(This film review of “Mistress America” appeared in a shorter form in the Australian Jewish News on 5 November 2015.)
Directed by Noah Baumbach
Written by Noah Baumbach and Greta Gerwig
Starring Greta Gerwig, Lola Kirke, Heather Lind and Cindy Cheung
When the history of early twenty-first century American film is written, it will become clear that the true inheritor to the Jewish film-making legacy of Woody Allen is Noah Baumbach, who is 33 years Allen’s junior. Like Allen, Baumbach is a Brooklyn-raised (both attended Midwood High School) auteur-style writer/director. With Baumbach’s most recent film, “Mistress America”, it is also clear that – like Allen’s relationships with Diane Keaton and Mia Farrow – Baumbach has now found his non-Jewish female muse, in the person of actress/writer Greta Gerwig.
Baumbach has paid homage to Allen throughout his career, through his black and white film-making (“Frances Ha” vs “Manhattan”), his self-conscious vistas of New York City and his close attention to modern New York relationships, many of them featuring Jewish men, with Ben Stiller being a noted favourite (“Greenberg” and “While We’re Young”). Both writer/directors have also specialised, accidentally or not, in creating memorable female characters.
In “Mistress America” (now screening nationally), Baumbach collaborates with Gerwig for the second time (she starred and co-wrote “Frances Ha”) and extends his development of complex, conflicted and comically struggling female characters.
Set in New York City, the action revolves around college freshman (first year unie student) Tracy Fishko, who is played by Lola Kirke, who is Jewish (both of her mother’s parents) and the sister of “Girls” star Jemima Kirke (“Jessa”). The “Girls” connection is relevant, for “Mistress America” feels like a first cousin to Lena Dunham’s television series, with comically confused characters seeking fulfilment and life’s meaning on the streets of the Big Apple (although without the sex).
Tracy has come to study at Columbia University to study literature, and is having a hard go of it, making few friends and spending many lonely hours. Fortunately, her mother (played by the delightful Kathryn Erbe) is about to get re-married, and puts Tracy in touch with her new step-sister to-be, Brooke (Greta Gerwig), a thirtysomething charismatic, energetic and entrepreneurial whirlwind filled with ideas and surprises – just what the depressive Tracy needs. Brooke becomes Tracy’s mentor, carting her around the city and allowing Tracy to feel like she is living the romantic life she so craves.
“Mistress America” is a comedy of manners, much more subtle and low-key than Baumbach’s recent work. Everything in the film presents as slightly askew. Not a great deal actually happens, with a looser structure than “Frances Ha”, which may frustrate some viewers who prefer a strong story line. Relationships never quite get off the ground, people talk at – rather than with – one another, as if they are living in separate planes of existence that don’t quite intersect. There may be some clever commentary here about living life in the hyper-connected digital age: some of the details are totally delicious, down to the severely cracked screen of Tracy’s iPhone (how much that simple image tells us).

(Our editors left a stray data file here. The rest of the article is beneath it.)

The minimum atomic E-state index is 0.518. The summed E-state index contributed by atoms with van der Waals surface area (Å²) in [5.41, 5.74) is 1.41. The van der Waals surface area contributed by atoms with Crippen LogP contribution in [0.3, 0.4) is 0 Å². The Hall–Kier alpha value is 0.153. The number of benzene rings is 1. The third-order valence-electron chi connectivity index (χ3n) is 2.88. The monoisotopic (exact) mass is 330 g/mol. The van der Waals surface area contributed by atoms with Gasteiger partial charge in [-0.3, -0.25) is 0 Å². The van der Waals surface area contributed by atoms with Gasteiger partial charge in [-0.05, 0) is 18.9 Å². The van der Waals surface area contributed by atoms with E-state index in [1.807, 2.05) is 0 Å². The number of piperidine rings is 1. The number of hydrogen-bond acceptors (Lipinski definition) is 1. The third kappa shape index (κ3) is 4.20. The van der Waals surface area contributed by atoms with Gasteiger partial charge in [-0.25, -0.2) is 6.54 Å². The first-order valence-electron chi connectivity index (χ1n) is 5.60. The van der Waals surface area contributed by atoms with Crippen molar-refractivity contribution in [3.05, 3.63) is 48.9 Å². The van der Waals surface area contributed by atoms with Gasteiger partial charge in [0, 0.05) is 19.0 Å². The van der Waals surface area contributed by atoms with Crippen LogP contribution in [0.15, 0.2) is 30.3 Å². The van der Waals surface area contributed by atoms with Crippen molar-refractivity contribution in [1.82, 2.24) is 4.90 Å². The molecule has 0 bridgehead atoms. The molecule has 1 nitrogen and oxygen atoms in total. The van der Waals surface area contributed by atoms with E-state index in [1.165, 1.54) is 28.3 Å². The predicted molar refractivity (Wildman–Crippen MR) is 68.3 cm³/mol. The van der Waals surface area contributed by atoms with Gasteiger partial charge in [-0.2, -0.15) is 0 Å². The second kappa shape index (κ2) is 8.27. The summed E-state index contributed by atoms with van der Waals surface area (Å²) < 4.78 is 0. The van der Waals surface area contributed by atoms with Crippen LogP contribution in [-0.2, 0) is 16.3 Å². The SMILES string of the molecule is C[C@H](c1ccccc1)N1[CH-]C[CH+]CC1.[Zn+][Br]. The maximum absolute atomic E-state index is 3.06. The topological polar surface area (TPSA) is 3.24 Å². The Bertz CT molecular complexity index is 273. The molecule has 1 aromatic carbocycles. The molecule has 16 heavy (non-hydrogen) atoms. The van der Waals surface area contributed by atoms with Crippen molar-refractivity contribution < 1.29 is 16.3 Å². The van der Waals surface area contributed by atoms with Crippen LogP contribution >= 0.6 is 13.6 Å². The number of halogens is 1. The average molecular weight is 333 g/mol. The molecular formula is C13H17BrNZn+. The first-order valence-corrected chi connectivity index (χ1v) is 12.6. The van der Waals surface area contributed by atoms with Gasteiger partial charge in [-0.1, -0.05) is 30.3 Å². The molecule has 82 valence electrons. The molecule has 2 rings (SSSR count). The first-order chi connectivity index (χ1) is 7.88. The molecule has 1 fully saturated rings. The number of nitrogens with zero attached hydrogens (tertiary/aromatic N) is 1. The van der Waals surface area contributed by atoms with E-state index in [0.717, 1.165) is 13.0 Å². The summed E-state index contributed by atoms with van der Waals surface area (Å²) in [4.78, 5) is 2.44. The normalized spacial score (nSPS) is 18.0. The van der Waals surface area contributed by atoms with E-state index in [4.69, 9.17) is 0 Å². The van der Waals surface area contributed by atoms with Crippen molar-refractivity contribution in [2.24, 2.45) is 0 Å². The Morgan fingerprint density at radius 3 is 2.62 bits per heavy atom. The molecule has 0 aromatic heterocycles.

The film contains serio-comic sequences, such as when Brooke meets an old female high school classmate who declares how much Brooke hurt her by her bullying, with lines such as “I don’t know if you’re a Zen master or a sociopath.”
The highlight of “Mistress America” (the name comes from Tracy’s short story about Brooke) is an elaborate comedy of errors set piece, set in a cold modern suburban Connecticut house with a fabulous river view. Brooke – with Tracy and two reluctant friends in tow – is chasing up an old boyfriend and his wife, also a former friend of hers. They’ve made lots of money from digital businesses, and Brooke’s intention is to obtain a loan of some of it for a new restaurant concept. But the whole experience turns into something much greater – and less – than that. In an almost European or perhaps Marx brothers-style scene, characters pop in and out of rooms, learning new things about each other as relationships unravel and new understandings dawn. The scene lasts possibly 15 minutes, and reminds us of the best of Wes Anderson – possibly not surprising, given that Baumbach and Anderson have collaborated on three films.
(photo below: Greta Gerwig and Lola Kirke on the streets of New York City in “Mistress America”.)